New green-themed artworks enliven Berkeley streets

Art on a humble but very public canvas was the theme of a walking tour Tuesday afternoon, which visited seven newly beautified City of Berkeley utility boxes on streets near campus. The works — all by artists affiliated with UC Berkeley and all touching on the idea of “sustainability” — were paid for by the Chancellor’s Community Partnership Fund.

Erin Johnson's “Grow"

Erin Johnson's "Grow," at Durant and Telegraph

“This is my first public art project,” said Robbin Henderson, a ’63 alumna, of her plum-tree paintings gracing a pair of once-gray utility boxes on Oxford Street at Berkeley Way. “Nobody has to intend to see your work. It’s just there” — to be noticed or ignored.

Keenan Gravier, a third-year student, depicted local biodiversity for his piece. An architecture major, Gravier said he made careful measurements of his assigned utility box, so that his painting would conform to its unique dimensions when digitally printed on vinyl and attached to the surface. His art opening took place at the busy intersection of Telegraph Avenue and Bancroft Way.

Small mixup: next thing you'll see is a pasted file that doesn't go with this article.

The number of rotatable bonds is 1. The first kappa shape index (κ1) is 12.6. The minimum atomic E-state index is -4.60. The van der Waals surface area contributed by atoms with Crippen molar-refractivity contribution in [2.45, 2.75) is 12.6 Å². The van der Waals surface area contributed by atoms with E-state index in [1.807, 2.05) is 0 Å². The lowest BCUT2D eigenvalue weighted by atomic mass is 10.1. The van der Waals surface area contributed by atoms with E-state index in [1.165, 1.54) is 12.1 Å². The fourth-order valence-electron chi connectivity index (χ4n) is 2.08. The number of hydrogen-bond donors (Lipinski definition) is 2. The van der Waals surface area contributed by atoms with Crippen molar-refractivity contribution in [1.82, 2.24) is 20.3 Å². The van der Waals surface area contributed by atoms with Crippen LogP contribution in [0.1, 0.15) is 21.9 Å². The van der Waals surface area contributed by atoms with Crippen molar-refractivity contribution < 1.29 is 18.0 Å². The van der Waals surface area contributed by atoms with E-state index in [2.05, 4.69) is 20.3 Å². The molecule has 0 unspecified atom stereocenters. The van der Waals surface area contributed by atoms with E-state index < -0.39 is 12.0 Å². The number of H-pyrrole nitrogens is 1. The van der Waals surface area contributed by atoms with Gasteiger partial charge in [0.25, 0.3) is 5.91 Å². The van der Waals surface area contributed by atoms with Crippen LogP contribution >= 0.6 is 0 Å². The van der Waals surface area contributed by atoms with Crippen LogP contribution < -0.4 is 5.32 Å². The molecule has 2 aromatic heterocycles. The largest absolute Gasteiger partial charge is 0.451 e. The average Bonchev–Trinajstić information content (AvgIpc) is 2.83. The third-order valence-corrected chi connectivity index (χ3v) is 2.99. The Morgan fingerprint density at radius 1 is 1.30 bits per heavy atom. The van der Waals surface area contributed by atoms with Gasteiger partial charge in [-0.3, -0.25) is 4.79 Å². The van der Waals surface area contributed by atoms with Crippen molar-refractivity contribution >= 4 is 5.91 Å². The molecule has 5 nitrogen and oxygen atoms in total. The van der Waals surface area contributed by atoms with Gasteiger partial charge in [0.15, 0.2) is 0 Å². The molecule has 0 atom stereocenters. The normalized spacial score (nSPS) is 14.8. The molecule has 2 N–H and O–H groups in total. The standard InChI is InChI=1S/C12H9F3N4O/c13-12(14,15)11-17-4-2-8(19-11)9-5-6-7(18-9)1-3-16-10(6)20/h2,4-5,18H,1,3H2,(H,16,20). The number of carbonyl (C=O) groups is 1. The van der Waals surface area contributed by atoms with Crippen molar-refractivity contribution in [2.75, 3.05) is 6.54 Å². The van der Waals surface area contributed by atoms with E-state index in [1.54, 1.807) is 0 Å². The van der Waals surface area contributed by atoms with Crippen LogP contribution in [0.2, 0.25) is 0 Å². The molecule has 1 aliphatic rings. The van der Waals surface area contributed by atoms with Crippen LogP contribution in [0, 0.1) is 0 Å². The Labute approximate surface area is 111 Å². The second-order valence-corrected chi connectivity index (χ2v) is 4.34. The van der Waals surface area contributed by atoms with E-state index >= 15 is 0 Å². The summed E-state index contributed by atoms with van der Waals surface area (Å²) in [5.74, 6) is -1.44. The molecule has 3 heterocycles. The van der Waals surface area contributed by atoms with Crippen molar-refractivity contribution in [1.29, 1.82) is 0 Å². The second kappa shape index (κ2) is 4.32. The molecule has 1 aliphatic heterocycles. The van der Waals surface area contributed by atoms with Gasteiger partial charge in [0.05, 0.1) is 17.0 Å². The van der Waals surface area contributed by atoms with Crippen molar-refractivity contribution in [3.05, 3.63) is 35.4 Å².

The Chancellor’s Community Partnership Fund provided $20,000 for the project, organized by the Earth Island Institute as a way to bring more art and nature to the city streetscape. The campus worked in partnership with the City of Berkeley’s Civic Arts Commission to select and approve the art.

Representatives of participating organizations were on hand for the art happening — among them Berkeley City Councilmember Jesse Arreguin, staff from the Telegraph Business District Association and the Earth Island Institute, as well Associate Chancellor Linda Williams and representatives from the Office of Sustainability, Capital Projects and the Chancellor’s Community Partnership Fund.

A map of the new artworks can be found here. More on the Earth Island Institute’s Streets Alive! initiative can be found here.

Related coverage:Tick tock, tick tock, last call for campus artists” (NewsCenter article, Oct. 2011)

“Sending Signals” by Brad Aldridge at the corner of Hearst and Oxford

Artist Brad Aldridge and campus staffers Jennifer McDougall and Kira Stoll, with "Sending Signals." (Photo courtesy of Streets Alive!)